Small wonder, then, that three out of four American women who have an abortion give poverty as the reason: a tech fix for sometimes gruelling social and economic difficulties. Anyone who spends more than a few minutes on “Shout Your Abortion“, a website dedicated to normalising the practice by telling women’s abortion stories, will see how ambivalent many women were in practice about the choices that were open to them, and the one they took.
This dilemma feels all the more concrete since the recent US Supreme Court leak, that suggests judges are poised to overturn America’s nationwide right to legal abortion. Much has been written since by pro-choice feminists defending abortion access as a cornerstone of women’s freedom. And in the same sense as formula and birth control, it’s a technology that does indeed grant women greater freedom. But more broadly even than changes to marriage and sexual mores, Bachiochi argues that its wider social impact makes abortion a Faustian bargain for women, by placing placed mothers permanently on the back foot.
For in making the right to terminate a pregnancy a cornerstone of freedom and thus personhood, she argues, feminism embraced a male-standard idea of what people are as the default: unencumbered, atomised, free of caring obligations. Normalising this individualistic idea of what a person is has left everyone with caring obligations (ie especially mothers) structurally disadvantaged, even as it legitimises undervaluing and underpaying those who do caring work.
And even as caring work is structurally undervalued in an economy predicated on tech-enabled freedom, women are then castigated for choosing the ‘less caring’ tech fix – or blamed and scorned for their vulnerability when the tech is no longer available. The singer Bette Midler epitomised this attitude when she tweeted in response to the formula shortage: “TRY BREASTFEEDING! It’s free and available on demand.”
An even more callous Midlerism drips from every right-winger who has ever banged the drum for ending abortion access, while showing zero interest in the wider social context in which women opt to abort. This might mean improving perinatal healthcare access or social safety nets, incentivising paternal responsibility, or even advocating for a less hypersexualised society. But with the honourable exception of Catholic feminists such as Bachiochi, and a handful of post-liberals, American conservatism seems keener on leaning wholesale into the tech-enabled freedom and individualism consistent with a world where abortion is legal – just with an exception where women’s bodies are concerned. Examples are legion, but one that caused particular outrage amid the Dobbs furore was a video clip showing (male) members of New York’s Fire Department crowing: “you have no choice […] not your body not your choice, your body is mine”.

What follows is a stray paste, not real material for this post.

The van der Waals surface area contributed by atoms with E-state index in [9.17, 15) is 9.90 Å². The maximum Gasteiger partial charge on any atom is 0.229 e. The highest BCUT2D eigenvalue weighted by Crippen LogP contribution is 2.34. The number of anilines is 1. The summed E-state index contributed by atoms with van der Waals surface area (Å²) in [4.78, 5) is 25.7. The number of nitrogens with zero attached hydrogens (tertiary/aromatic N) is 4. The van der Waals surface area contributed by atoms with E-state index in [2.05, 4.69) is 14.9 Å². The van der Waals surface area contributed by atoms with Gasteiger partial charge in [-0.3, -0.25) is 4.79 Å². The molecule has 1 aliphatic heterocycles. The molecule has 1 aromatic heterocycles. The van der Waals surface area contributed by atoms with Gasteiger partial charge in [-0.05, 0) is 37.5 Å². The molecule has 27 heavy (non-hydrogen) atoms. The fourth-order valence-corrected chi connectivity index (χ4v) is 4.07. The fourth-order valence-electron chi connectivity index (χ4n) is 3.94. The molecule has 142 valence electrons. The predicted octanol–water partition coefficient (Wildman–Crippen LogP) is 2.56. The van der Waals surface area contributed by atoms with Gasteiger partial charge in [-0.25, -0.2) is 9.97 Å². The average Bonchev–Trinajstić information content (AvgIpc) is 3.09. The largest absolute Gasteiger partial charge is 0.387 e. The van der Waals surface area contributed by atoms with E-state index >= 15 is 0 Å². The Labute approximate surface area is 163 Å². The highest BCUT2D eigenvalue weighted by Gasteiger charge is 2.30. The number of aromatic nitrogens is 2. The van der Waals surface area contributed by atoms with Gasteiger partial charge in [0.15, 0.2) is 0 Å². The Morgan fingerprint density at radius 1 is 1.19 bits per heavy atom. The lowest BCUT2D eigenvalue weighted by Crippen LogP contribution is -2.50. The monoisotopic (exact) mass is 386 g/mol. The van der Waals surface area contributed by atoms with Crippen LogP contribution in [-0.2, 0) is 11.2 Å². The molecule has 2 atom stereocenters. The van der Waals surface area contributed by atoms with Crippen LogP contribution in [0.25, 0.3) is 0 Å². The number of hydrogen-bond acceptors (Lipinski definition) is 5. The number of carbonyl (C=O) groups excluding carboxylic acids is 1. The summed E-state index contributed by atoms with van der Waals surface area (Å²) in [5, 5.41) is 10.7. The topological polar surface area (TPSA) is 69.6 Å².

Given such an unforgiving backdrop, it’s understandable that many feminists prioritise defending abortion (or formula) over fighting an uphill battle to transform every other social factor that makes dependent babies and caring obligations such a frightening prospect for so many women. All other things being equal, I can see how a tech fix might seem women’s only option in a truly pitiless predicament.
But if the Right is hopelessly confused on technology and freedom, oscillating between wanting to ban gender surgeries and abortion and calling for us to colonise Mars, the Left is equally muddled. This progressive cognitive dissonance over technology and women celebrates tech’s liberatory upside, while hand-wringing guiltily about its innumerable ecological costs. Disposable nappies, for example, make up 30% of all landfill waste and take 500 years to decompose. Formula milk has a carbon cost. And the contraceptive pill many otherwise eco-conscious feminists rely on for sexual liberation is a disastrous pollutant.
Tech-optimists argue that we can fix all this with more tech. More likely, say the doomers, that in the future more of us will have to manage without – a prospect the current formula shortage is doing nothing to dispel. If the doomers are right, who will pick up all the labour-intensive domestic work currently eased by technology? Of course it’s possible that climate change will do what half a century of feminist activism never achieved, and level the still wildly uneven burden of housework between the sexes, but I’m not holding my breath.
In any case, regardless of what happens with formula supplies or US abortion law, it seems more than likely that these are not the only technologies that seemed to promise a level playing field between the sexes in the twentieth century, only to grow scarcer in the twenty-first. For even if Left and Right are differently muddled as to which liberatory technologies they defend and which they decry, the overall portfolio of such technologies is indisputably less certain than it seemed even a decade ago.
If I’m right, a women’s movement fit for the 21st century will need to work out what it means to defend women’s interests (and especially those of mothers) in a world with far fewer labour-saving devices, and potentially far less reproductive autonomy. Not a feminism of ever-increasing material abundance and freedom, but a new feminism of scarcity.